Review: The Crucible

by Lynn on August 31, 2012

in The Passionate Playgoer

Friday, Aug. 31/12. CIUT FRIDAY MORNING, CIUT 89.5 FM:THE CRUCIBLE at Soulpepper until September 22.

1) Good Friday morning. It’s time for a theatre update with Lynn Slotkin, our theatre critic and passionate playgoer.

Hi Lynn. What’s up in the theatre world?

Hi Rose.

It’s been a bit of a slow week so I’m doing catch up with one I’ve seen recently I thought was terrific namely The Crucible done by Soulpepper.

It plays until late September so you have time to see it.

2) Briefly what’s it about?

Written by American playwright, Arthur Miller. It was first produced in 1953 in New York and set in Salem, Massachusetts in 1692.

It’s about the Salem witch hunts in which perfectly innocent people were accused of being witches, tried and then hung. Timid, easily duped people just joined the bandwagon, based on no information and ratted on their friends and the results were horrible.

The play of course is a metaphor for the same kind of witch hunts for communist sympathizers that went on in the States in 1952, when people were encouraged to turn in their friends as either members of the communist party or knew people who were members.

Sanctioned by government. Senator Joe McCarthy was the ringleader.
Many people lost their livelihoods, certainly in films. And careers were ruined. Prominent names in the arts turned in their prominent friends
This is a powerful play of innocents overcome by madness, stupidity and gullibility .

3) Obviously a powerful play. Is Soulpepper giving it a powerful production.

A shattering production, and yes very powerful. It’s directed by Albert Schultz and it’s some of the best direction I’ve seen him do. It’s full of a sense of foreboding because of the lighting, the quietness of the speaking and the driving thrust of those accusations.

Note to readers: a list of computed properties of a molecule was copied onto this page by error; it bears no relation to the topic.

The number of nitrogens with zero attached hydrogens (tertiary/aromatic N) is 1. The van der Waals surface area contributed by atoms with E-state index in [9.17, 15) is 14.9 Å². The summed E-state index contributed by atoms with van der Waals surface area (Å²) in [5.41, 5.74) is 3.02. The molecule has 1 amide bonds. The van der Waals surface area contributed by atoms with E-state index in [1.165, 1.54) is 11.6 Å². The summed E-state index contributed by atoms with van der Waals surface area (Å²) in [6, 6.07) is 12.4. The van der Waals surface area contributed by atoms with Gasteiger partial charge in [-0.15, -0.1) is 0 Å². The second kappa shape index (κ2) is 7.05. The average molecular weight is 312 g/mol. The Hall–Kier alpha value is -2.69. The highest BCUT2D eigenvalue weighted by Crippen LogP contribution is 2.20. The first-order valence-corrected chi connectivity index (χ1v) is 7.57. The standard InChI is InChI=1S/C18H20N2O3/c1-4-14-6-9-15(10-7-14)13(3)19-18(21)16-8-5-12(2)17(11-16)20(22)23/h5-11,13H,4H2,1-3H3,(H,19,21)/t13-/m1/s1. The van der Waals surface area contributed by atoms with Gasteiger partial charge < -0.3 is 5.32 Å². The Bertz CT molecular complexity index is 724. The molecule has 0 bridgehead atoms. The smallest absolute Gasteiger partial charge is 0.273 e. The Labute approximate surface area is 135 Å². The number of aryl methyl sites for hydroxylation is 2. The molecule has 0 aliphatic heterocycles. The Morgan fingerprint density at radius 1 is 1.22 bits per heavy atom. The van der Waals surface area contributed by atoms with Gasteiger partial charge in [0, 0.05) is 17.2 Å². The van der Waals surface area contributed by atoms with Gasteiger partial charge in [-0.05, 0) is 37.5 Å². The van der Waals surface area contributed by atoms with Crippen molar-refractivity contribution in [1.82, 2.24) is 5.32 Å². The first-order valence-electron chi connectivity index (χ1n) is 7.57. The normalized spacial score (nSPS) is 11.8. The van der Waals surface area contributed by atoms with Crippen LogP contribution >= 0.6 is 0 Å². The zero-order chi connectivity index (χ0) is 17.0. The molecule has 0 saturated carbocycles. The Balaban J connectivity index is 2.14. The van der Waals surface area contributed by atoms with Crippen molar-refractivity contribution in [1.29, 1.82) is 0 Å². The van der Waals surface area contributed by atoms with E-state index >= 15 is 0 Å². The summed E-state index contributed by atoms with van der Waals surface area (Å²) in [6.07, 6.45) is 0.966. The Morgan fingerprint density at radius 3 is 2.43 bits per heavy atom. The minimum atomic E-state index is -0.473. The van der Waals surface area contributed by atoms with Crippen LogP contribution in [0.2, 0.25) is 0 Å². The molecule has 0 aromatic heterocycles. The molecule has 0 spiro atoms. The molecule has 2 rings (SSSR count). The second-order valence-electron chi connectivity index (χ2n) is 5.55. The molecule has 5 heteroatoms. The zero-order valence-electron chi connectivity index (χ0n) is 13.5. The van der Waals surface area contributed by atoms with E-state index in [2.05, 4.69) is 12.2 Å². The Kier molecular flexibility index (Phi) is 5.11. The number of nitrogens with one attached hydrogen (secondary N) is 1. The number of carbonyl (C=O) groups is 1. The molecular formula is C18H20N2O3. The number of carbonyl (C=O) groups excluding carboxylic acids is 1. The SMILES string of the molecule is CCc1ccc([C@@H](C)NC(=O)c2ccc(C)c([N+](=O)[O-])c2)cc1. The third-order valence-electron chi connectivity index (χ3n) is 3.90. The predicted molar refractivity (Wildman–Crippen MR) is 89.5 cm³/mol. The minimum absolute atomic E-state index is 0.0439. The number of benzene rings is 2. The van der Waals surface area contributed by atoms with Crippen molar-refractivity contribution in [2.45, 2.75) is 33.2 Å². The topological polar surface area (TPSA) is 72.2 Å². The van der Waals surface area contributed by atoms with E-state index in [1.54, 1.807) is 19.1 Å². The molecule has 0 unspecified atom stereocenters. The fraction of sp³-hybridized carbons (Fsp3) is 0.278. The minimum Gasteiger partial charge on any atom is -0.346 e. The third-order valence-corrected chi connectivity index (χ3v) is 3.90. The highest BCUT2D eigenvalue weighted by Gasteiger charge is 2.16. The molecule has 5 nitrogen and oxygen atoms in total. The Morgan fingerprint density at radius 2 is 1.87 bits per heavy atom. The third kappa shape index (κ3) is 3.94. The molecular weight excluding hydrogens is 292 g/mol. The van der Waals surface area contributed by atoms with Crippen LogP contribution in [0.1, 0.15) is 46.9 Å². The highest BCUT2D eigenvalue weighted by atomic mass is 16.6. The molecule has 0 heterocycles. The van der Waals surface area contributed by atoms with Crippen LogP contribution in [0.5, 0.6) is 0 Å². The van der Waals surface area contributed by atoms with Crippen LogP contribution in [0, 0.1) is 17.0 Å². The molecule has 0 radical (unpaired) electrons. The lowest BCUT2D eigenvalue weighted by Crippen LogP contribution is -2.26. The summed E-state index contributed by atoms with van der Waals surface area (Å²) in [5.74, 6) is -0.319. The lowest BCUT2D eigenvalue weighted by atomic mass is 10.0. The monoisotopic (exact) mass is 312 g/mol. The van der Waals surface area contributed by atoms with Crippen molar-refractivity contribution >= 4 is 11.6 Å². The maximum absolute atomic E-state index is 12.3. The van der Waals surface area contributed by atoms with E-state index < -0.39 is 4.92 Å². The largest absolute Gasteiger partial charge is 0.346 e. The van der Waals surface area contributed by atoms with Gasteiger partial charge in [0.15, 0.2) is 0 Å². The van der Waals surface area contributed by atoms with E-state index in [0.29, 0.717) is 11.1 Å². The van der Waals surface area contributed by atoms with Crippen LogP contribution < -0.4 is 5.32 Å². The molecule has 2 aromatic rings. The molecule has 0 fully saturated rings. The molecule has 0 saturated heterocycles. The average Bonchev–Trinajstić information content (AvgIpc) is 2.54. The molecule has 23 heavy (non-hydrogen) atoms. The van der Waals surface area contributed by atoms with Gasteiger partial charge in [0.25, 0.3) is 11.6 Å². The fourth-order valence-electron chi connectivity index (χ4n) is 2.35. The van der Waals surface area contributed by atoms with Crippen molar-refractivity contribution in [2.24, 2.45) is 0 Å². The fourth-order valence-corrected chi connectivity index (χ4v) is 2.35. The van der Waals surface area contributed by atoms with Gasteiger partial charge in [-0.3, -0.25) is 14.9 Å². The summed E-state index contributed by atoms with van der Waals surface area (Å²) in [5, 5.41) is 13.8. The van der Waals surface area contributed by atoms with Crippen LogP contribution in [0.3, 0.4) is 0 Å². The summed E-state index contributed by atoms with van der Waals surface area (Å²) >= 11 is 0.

At one point John Proctor and his wife Elizabeth are implicated. John and Elizabeth have been wary of each other. He cheated on her with a young woman who used to work for the family. John has been humbled by the humiliation but Elizabeth has been very slow to forgive him.

In any case the young woman who had the affair with John is at the centre of a group of young women who say they saw the devil and implicate several people of the town as witches. Elizabeth is one of them.

John says that Elizabeth is incapable of lying but she does that in court, after John has given contradictory evidence. That instance John says he told the truth and Elizabeth realizes that her lie has implicated him, the staging by Schultz is so precise that it makes you swallow hard. It is one of the most emotional of the play. This is fastidious direction and the results are terrific. This cast is very strong for the most part, but I have to mention two performances in particular.

As John Proctor, Stuart Hughes is electrifying. Proctor is a decent man who has strayed. Hughes is emotionally wounded and anxious. When he is asked by the court to give up everything including his good name, Hughes gives on the best performances of this incredible speech I have ever seen. As I said, the rest of his work is electrifying.

As Elizabeth Proctor, Patricia Fagan is tempered, cool, and equally moving and compelling. She loves John; can’t forgive him, but of course does when their world collapses. Terrific performances.

Thanks Lynn. That’s Lynn Slotkin our theatre critic and passionate playgoer. You can read Lynn’s blog at

THE CRUCIBLE plays at the Young Centre for the Performing Arts until Sept. 22.

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